THE CARDINAL GUIDE TO:
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￭ Medicare Part A and Part B start (for most people) on the first of the month before their 65th birthday. Part A is free and Part B has a monthly cost. If you are still working at 65 and covered by group insurance, sign up for A at 65 and delay enrolling in B until you retire.
￭ Choose a Medicare Advantage plan (Parts C and D) if you want no or a low insurance premium, deductibles, and copayments, and don’t mind the insurance company choosing your doctors and hospitals for you. Choose a Medicare Supplement Plan G or F plus a separate Part D plan if you want low or no deductibles and no copayments, plus you want the freedom to go to any doctor or hospital that takes Medicare.
￭ Buy Part D after going into Medicare.gov and running a comparison of Part D plans.
￭ Buy your Medicare Supplement Plan G or F from an independent agent who does not have a vested interest in steering you to one company. Look at a premium comparison report before you buy.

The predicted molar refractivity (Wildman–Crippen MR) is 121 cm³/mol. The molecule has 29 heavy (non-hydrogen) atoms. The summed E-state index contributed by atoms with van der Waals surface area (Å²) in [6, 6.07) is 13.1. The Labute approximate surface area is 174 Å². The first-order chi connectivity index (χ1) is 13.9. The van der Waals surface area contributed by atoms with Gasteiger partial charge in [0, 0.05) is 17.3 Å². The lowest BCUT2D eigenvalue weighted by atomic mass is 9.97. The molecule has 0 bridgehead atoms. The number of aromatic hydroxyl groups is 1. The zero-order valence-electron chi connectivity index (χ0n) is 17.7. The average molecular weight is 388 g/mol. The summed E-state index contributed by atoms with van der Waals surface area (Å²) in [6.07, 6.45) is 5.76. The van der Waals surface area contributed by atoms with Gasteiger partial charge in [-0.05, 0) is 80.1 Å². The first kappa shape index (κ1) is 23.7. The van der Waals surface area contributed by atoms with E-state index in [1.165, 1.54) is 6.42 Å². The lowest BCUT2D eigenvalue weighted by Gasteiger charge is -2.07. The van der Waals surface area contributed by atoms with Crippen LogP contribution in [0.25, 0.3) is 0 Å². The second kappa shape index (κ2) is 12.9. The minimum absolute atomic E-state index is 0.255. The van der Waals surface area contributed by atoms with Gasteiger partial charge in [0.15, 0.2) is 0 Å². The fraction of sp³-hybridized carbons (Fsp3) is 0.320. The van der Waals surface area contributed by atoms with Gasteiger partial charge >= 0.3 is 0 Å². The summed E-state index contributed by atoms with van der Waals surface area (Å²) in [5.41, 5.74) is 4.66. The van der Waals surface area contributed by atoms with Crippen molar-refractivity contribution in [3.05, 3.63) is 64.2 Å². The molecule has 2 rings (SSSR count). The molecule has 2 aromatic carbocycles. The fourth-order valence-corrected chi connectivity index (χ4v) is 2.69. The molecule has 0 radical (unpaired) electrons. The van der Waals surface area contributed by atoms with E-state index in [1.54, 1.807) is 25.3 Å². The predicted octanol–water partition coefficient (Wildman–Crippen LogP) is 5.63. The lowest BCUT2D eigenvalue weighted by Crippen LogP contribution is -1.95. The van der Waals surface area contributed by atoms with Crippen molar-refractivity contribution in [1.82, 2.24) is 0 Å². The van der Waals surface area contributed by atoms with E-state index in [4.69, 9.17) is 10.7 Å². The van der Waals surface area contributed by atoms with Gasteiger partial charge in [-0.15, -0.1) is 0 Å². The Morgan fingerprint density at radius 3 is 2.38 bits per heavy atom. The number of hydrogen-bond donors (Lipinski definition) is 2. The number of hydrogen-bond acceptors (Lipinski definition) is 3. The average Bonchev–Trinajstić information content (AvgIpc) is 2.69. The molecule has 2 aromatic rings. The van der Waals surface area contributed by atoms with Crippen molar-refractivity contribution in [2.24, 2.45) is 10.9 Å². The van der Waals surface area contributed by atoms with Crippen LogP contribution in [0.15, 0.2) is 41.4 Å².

￭ If you have been on a Medicare Supplement plan for a few years, you might be paying too much. Shop around.
￭ If you qualify for LIS (the low-income subsidy program) or Extra Help, the government will pay your Part B premium for you and reduce your Part D drug copayments.
￭ Prepare to pay higher-income surcharges for Medicare Parts B and D if your income is over $85,000 as a single person or $170,000 as a couple.
￭ Long-term care implication of Medicare: Don’t rely on Medicare to pay your long-term care bill. It doesn’t!
Want more information? The Centers for Medicare & Medicaid Services (CMS) produces “Choosing a Medigap Policy: A Guide to Health Insurance for People with Medicare” to inform the public about Medicare supplements. We made a simplified version to highlight the most important parts. You can download both of those by clicking the links below. ……….
Want to read the Medicare chapters in from “The Complete Cardinal Guide to Planning for and Living in Retirement” and the accompanying workbook? Click below to read those!